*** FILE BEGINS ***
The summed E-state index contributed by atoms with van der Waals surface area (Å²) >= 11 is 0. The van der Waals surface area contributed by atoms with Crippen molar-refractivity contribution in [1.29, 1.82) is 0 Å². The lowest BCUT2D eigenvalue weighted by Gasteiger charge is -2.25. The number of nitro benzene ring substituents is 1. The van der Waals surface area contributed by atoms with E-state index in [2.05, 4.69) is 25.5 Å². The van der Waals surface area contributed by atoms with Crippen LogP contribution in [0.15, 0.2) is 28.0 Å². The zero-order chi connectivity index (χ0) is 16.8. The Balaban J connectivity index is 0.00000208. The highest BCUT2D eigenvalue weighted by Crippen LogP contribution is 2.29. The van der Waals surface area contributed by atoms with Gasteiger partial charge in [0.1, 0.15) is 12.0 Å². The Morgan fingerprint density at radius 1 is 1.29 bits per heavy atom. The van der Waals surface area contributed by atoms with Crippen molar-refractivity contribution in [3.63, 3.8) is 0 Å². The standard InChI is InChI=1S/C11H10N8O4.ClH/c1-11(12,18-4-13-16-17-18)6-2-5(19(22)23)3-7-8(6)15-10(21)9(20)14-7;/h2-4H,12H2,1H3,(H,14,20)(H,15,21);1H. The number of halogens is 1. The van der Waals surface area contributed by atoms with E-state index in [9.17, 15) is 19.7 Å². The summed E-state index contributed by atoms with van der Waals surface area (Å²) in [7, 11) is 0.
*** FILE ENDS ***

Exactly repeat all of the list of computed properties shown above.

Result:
The summed E-state index contributed by atoms with van der Waals surface area (Å²) >= 11 is 0. The van der Waals surface area contributed by atoms with Crippen molar-refractivity contribution in [1.29, 1.82) is 0 Å². The lowest BCUT2D eigenvalue weighted by Gasteiger charge is -2.25. The number of nitro benzene ring substituents is 1. The van der Waals surface area contributed by atoms with E-state index in [2.05, 4.69) is 25.5 Å². The van der Waals surface area contributed by atoms with Crippen LogP contribution in [0.15, 0.2) is 28.0 Å². The zero-order chi connectivity index (χ0) is 16.8. The Balaban J connectivity index is 0.00000208. The highest BCUT2D eigenvalue weighted by Crippen LogP contribution is 2.29. The van der Waals surface area contributed by atoms with Gasteiger partial charge in [0.1, 0.15) is 12.0 Å². The Morgan fingerprint density at radius 1 is 1.29 bits per heavy atom. The van der Waals surface area contributed by atoms with Crippen molar-refractivity contribution in [3.63, 3.8) is 0 Å². The standard InChI is InChI=1S/C11H10N8O4.ClH/c1-11(12,18-4-13-16-17-18)6-2-5(19(22)23)3-7-8(6)15-10(21)9(20)14-7;/h2-4H,12H2,1H3,(H,14,20)(H,15,21);1H. The number of halogens is 1. The van der Waals surface area contributed by atoms with E-state index in [9.17, 15) is 19.7 Å². The summed E-state index contributed by atoms with van der Waals surface area (Å²) in [7, 11) is 0.